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Read commentary on this week's Parsha from BBYO teens around the world.Back to The Shofar
Biography represents the author during their participation in BBYO.
This week's parshiyot, Tazria and Metzora concern the biblical disease of Tzara'at. This disease serves as a consequence of committing sins and going through a purification process to rejoin their communities once having understood the effect of their negative actions.
Parshat Shemini contains the rules of the Tabernacle, and Aaron and his sons' duty to stay in the tent for the first seven days. This past year we have been faced with "staying in the tent," and it is up to us to stay committed and do what is asked from us so that we can look forward to more normalcy.
This week's parsha describes the worship of the golden calf, and the selfishness of the act. Parshat Ki Tisa is important because it shows how our actions can be used to help or harm others, and how we can make a greater impact on others through our actions.
Parshat Yitro gives us the Ten Commandments. It makes us think about what G-d has commanded of us, and what the Mitzvot are. This leads to further interpretation of how we can incorporate them into our own practices, in ways that make sense for own religiosity.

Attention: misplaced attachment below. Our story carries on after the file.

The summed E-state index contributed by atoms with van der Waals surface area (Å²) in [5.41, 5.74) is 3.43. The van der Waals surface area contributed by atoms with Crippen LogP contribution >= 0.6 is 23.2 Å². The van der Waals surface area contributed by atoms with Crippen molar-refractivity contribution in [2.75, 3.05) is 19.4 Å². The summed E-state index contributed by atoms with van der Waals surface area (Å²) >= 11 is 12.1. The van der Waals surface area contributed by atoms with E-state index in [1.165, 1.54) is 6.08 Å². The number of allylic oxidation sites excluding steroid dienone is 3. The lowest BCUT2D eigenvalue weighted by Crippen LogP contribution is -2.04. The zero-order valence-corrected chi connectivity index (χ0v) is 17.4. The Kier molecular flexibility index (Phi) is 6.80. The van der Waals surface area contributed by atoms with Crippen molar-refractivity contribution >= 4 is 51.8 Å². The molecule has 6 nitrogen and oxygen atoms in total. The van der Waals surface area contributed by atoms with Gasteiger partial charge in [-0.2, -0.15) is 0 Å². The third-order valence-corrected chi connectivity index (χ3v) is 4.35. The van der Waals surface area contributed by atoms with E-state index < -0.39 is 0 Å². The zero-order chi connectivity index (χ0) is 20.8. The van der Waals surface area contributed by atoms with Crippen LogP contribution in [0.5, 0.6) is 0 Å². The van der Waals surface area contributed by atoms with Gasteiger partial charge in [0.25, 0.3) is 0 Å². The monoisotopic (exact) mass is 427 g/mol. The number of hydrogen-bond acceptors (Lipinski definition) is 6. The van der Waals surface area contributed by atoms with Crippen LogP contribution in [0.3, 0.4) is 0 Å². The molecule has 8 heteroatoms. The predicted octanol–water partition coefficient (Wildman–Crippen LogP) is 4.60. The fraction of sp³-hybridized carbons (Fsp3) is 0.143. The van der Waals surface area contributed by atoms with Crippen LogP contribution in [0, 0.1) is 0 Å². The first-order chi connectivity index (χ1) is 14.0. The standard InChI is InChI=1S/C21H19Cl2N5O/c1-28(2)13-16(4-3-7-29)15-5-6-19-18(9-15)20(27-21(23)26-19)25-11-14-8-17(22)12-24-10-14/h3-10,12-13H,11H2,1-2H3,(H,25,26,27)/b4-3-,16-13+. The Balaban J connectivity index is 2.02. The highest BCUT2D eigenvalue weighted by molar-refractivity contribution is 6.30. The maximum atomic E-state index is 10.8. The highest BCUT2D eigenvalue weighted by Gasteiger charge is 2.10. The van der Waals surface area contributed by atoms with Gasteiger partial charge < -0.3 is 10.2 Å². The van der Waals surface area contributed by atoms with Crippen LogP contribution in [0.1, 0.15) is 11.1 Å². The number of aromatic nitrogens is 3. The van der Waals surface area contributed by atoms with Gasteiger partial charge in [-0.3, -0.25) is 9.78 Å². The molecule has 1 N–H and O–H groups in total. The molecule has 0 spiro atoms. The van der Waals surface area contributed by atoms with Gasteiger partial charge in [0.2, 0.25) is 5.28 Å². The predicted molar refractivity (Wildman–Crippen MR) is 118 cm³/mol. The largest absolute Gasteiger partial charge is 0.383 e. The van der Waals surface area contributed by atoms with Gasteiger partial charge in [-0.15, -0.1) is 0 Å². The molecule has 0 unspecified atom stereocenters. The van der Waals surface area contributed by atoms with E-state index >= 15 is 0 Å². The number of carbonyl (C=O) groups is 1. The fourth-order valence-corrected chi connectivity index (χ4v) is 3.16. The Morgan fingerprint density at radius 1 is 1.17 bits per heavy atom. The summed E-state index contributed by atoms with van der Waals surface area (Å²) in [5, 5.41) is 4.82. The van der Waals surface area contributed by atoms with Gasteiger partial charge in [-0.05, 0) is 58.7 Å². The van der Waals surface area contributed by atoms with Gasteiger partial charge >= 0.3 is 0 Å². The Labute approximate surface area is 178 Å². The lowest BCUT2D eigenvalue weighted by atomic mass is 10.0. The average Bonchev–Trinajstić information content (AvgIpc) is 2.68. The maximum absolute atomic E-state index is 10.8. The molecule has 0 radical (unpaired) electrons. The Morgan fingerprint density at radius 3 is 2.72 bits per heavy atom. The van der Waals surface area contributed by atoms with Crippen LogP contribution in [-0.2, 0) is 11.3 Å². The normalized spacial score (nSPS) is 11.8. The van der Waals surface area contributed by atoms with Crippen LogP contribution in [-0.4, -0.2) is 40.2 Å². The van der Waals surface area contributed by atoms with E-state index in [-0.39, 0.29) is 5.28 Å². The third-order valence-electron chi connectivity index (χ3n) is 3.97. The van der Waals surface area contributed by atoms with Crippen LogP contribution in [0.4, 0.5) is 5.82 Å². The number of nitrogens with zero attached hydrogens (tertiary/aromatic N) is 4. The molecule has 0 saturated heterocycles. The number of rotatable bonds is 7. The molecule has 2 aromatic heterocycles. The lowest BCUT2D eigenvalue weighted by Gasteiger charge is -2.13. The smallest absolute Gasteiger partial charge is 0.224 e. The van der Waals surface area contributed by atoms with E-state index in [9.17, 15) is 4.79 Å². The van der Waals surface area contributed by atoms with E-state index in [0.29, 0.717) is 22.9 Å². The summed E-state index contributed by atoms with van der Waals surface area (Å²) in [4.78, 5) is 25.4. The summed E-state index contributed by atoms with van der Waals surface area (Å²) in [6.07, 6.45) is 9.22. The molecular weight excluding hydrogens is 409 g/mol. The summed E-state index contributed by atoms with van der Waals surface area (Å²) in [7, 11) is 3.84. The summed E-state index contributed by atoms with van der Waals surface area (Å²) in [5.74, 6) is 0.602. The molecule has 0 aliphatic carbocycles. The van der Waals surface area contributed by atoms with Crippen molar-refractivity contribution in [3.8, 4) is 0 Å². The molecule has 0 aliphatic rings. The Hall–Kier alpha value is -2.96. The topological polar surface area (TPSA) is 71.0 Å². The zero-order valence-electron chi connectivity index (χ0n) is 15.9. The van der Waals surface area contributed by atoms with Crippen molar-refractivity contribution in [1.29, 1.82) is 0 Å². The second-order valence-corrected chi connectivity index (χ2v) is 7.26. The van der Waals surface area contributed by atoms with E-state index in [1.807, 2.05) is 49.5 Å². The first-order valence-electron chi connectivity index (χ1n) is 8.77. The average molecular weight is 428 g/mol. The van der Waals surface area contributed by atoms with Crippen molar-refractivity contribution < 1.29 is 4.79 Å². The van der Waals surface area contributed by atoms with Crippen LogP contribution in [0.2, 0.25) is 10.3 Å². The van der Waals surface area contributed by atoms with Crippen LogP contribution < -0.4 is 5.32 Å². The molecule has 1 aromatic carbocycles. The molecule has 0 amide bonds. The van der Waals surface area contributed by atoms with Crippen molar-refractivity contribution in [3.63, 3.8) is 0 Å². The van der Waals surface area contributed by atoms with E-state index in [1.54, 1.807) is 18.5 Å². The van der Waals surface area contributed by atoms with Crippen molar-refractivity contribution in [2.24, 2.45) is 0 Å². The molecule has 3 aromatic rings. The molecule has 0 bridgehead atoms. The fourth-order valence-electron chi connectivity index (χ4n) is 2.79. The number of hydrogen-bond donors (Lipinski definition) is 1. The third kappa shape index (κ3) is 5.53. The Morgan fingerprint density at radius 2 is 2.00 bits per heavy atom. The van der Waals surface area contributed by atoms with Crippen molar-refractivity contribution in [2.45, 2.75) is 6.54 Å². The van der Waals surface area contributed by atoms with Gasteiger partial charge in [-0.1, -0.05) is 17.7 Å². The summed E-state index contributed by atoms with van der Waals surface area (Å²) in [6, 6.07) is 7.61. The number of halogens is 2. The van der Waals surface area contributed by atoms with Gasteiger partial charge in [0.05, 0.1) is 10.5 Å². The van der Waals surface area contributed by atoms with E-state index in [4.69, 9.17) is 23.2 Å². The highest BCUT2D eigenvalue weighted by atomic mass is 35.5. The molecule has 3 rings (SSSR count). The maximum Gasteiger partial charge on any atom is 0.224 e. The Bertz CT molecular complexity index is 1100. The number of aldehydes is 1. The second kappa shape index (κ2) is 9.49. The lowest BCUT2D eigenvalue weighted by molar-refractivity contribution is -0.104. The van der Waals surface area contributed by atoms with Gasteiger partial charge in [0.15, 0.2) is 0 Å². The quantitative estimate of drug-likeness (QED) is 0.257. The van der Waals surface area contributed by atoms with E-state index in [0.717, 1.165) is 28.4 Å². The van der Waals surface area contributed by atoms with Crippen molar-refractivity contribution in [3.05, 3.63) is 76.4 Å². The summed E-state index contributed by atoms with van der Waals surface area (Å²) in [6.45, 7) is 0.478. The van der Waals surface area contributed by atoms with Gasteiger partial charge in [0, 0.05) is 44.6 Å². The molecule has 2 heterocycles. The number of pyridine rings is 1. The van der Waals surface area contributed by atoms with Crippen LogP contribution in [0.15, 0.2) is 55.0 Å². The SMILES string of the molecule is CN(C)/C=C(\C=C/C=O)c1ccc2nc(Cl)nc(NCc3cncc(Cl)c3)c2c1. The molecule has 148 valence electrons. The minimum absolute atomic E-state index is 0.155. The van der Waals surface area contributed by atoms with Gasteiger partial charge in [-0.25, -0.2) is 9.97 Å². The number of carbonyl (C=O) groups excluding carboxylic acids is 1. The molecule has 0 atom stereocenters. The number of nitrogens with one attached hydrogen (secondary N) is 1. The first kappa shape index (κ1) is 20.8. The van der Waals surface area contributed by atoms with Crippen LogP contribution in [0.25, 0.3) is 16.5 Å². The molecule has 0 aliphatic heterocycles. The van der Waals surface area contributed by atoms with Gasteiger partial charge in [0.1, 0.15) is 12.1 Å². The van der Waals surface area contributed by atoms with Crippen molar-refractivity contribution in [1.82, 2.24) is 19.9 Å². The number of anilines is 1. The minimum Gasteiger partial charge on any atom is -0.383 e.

This week, Parsha Beshalach is about Moses' connection with G-d, and asking him to part the sea, and provide them with food and water. We learn that sometimes it only takes one person to begin a task and receive help from G-d, but they have to attempt a task or else they will never know.
Parshat Bo follows the plagues unleashed in Egypt, and how they could have been avoided all together if Pharaoh had freed the Israelites instead of feeding his own self-interest. If we all make small changes to benefit others instead of ourselves, we can make a big difference in our quality of life and the world as a whole.
This week's parsha is when Moses learns he must act as a messenger for G-d, to get the Israelites out of Egypt. He does not initially view himself as a leader, but he learns that G-d will support him and everyone who puts in work and effort. This applies to issues we are facing now such as racism and anti-Semitism, because we have an obligation to help as Jews and as messengers.
In this week’s Torah portion, Parshat Miketz, Joseph famously interprets dreams by communicating with G-d. There are many moments of déjà vu and parallels throughout Joseph's life, but is this calculated, or left to chance?
The Aleph Zadik Aleph (AZA) and the B’nai B’rith Girls (BBG) are a fraternity and sorority for Jewish teens—together, we are BBYO. Since our founding in 1924 (AZA) and 1944 (BBG), we have been member-led. Our priorities and programs reflect the interests and issues that matter most to us. Our pursuits are as diverse as our participants.
AZA and BBG welcome Jewish teens of all backgrounds, denominations, gender, race, sexual orientations, and socio-economic status as well as those with a range of intellectual, emotional, and physical abilities.
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